OAL - Sizing
After you’ve decided what size to cut the bodice based on the finished measurements, find the waist measurements and proceed the same way. Again, I’m going with the 4 because I like very little ease at my waist- and that 10 would be much too big for me.

You may or may not be the same size throughout the pattern – perhaps you’re one size at the bust, and a different one at the waist. That’s fine! You can grade between sizes to get a custom fit – just mark the size you want at each point, and use a ruler to connect the lines at an angle. That’s it! If you find that you are between sizes, then I suggest going with the bigger size, as it is easier to take something in than let it out. Keep in mind that this pattern includes a 5/8″ seam allowance, so that does give you a little bit of room to play with.

A few more things to consider (sorry, I know this is long, but I swear I’m wrapping up!)
– Make sure to prewash your fabric! You absolutely don’t want it to shrink after you’ve made it into a dress (talk about a huge bummer!), so get that taken care of now. Prewashing means you just treat the fabric the same way you will launder the finished garment. I throw mine in the wash on cold (cottons, rayons, silks, polys – everything except wool gets a prewash) and hang it to dry if it’s sunny out (not because I’m opposed to the dryer – but because I’m opposed to ironing. All my handmades get hung to dry because I hate dealing with wrinkles!). It can be helpful to serge or zigzag the raw edges before washing, just so the fabric doesn’t fray.
– Does the fabric need an underlining? Does it feel nice against your body and is it opaque enough that you feel comfortable wearing it? I will not be covering underlining in this OAL, but you can reference my post on underlining here if you’d like more guidance (The dress I was making in that post is the same black eyelet one posted near the top, fyi πŸ™‚ ).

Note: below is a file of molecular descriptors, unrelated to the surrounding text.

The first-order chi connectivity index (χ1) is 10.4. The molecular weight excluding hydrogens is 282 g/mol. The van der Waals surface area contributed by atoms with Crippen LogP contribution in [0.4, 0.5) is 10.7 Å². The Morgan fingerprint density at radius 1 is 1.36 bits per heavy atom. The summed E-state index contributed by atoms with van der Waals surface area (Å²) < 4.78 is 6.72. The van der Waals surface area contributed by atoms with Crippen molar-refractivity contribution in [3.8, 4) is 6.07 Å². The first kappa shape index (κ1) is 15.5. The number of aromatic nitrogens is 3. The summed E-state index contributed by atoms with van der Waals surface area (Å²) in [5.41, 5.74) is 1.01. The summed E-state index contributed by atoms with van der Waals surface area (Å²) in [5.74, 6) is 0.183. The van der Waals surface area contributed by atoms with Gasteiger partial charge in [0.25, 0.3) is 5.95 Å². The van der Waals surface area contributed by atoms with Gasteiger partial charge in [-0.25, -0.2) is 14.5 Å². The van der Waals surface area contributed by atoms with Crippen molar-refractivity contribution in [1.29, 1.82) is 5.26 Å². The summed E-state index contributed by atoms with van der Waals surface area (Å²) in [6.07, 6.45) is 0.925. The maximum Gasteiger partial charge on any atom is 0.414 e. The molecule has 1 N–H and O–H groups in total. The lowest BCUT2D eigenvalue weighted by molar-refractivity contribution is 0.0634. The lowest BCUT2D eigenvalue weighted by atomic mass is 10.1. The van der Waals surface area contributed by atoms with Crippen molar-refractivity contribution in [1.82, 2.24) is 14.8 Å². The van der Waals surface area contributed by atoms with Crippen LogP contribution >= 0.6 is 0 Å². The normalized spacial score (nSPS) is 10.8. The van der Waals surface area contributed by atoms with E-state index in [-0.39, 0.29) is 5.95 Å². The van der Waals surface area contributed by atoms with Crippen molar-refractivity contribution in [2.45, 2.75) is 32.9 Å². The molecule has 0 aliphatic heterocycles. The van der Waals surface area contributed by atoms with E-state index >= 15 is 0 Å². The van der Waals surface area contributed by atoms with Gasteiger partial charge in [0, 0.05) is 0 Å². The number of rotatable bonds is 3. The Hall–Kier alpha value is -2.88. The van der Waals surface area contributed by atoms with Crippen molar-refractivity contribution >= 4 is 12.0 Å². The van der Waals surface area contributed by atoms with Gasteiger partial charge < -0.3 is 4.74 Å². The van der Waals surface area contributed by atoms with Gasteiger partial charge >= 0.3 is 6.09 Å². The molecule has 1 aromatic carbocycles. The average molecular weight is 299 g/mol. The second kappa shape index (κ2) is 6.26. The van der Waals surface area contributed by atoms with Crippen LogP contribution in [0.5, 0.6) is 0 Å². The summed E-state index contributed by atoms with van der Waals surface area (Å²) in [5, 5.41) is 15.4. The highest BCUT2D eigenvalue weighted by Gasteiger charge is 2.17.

– If your fabric is on the thicker side, consider using a lightweight fabric for the facings to reduce bulk. I usually go with cotton broadcloth for this purpose – it’s cheap, it’s stable, it’s lightweight, it does the job – but you can use anything you want.
– Planning on matching stripes or plaids? Make sure you buy enough fabric! An addition 1/2-1 yard should be fine (err on the side of more if you have any suspicion that you might need to recut – better to have too much than not enough!)
– You will also need interfacing and a zipper to complete the pattern. For interfacing, I recommend this lightweight fusible from Fashion Sewing Supply – it’s the best! Really! You can use whatever interfacing you want, just make sure it is the right weight for your fabric. *Most* fabrics are ok with lighweight fusible, though. As far as zippers – I like standard lapped zippers for this pattern, but you can use an invisible if that’s what you prefer (unless your fabric is very thick; in that case, I recommend using a lapped zipper as an invisible won’t be strong enough). Either one works as long as it’s 16″!